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Short skirts are a problem

Updated on: 13 August,2022 07:23 AM IST  |  Mumbai
Lindsay Pereira |

Colleges are right to police what women wear because it is obviously why they don’t feel safe in this country

Short skirts are a problem

A society without short skirts and tight tops is one where men aren’t tempted to commit crimes. It is a progressive society, not a backward one. Representation pic

Lindsay PereiraI am a former student of St Xavier’s College; I know what short skirts can do. It’s why I was very pleased to see that my alma mater has decided to implement what it once did in the 1990s and put a stop to inappropriate and indecent clothing on campus. It hasn’t specified what inappropriate or indecent means, but I’m pretty sure it’s a reference to skin, because that’s where everyone starts to have a problem. After all, history is rife with examples of how society starts to crumble whenever the skin of anyone female is revealed.

Several principals spoke to this newspaper a couple of weeks ago, explaining why a dress code needed to exist. One mentioned the problem of hairstyles too, which made perfect sense to me because I have lost count of how distracting a woman’s hair can be. I could probably have scored higher marks in college if my female classmates were to tuck their hair beneath a covering of some kind. I have also lost count of the number of times the glimpse of a calf or ankle in college distracted me from my studies and made it impossible for me to get through the day. Unfortunately, at the time, there was no one to police what my female classmates wore, and all male students had to pay the price.

A neighbouring college has also prohibited short skirts, revealing tops, or clothes that are explicitly tight, presumably because tight clothing highlights the presence of a human body beneath a cotton or polyester layer. I think this is a great idea too, because it forces women to focus on education alone, while simultaneously allowing their male classmates to do the same.

In an ideal world, all our colleges would have some sort of uniform for women, making it impossible for them to tempt or distract any men they come into contact with. I would go so far as to restrict female students to pre-assigned areas of these educational institutions. Yes, women-only colleges do exist, but they have dress codes too, presumably because female students distract male professors in the absence of male classmates.

It’s important for colleges to spend more time examining what students are wearing, because it is a sign of where their priorities lie. Cynics may attack these policies as regressive, pointing out that we are in the year 2022, not 1922, but they miss the point. It is only when women learn how to dress in an appropriate manner that men will be able to function, allowing the academic community to then turn its attention to what is being taught and how it should be taught.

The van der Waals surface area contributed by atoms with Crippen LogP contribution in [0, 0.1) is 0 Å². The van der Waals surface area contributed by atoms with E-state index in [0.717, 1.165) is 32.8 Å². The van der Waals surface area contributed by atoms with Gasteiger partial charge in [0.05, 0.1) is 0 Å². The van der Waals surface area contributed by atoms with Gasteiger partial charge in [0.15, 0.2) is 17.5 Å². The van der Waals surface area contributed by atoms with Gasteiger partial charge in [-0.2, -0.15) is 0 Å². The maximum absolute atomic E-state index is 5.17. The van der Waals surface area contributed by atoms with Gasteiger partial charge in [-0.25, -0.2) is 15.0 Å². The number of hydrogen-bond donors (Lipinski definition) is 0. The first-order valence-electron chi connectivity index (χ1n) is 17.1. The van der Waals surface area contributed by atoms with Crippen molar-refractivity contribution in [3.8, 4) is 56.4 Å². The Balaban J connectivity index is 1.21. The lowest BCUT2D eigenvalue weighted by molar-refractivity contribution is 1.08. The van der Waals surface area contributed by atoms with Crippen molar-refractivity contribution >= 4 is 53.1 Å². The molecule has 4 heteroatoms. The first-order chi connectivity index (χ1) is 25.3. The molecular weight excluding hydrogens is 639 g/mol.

Some say that students attending colleges are adults and should therefore be able to decide what they wear because clothing is a statement that reflects one’s personality. This is precisely why more colleges should impose restrictions on what female students can and cannot wear, as this will go a long way towards preparing women for life in society outside any campus. It will also prepare them for careers in corporate India, so they won’t get into it with unreasonable expectations about being allowed to make choices for themselves.

Rape is supposedly the fourth most common crime in our country, with 4,49,092 cases reported between 2001 and 2018. This is clearly a sign that women need to be controlled, and there is no better place to start than with what they choose to wear in public. A society without short skirts and tight tops is one where men aren’t tempted to commit crimes. It is a progressive society, not a backward one. If we don’t take dress codes seriously, India may end up like the West, where women can wear anything they want to. Down that path lies anarchy.

I am glad we have college principals who are so invested in what women wear. A decade or so ago, one of them banned T-shirts and jeans too. I expected crimes against women to drop drastically after that happened and was surprised when that didn’t occur.

It’s hard to pinpoint why Indian women don’t feel safe in public anymore. India ranks 148 out of 170 countries on the Women, Peace and Security Index 2021-22. Some may take this to be a sign that Indian men have a problem, which is impossible because everyone knows Indian men behave badly only when tempted by women. So, obviously, what women wear is the real problem. Thank god for our enlightened college principals.

When he isn’t ranting about all things Mumbai, Lindsay Pereira can be almost sweet. He tweets @lindsaypereira
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The views expressed in this column are the individual’s and don’t represent those of the paper.

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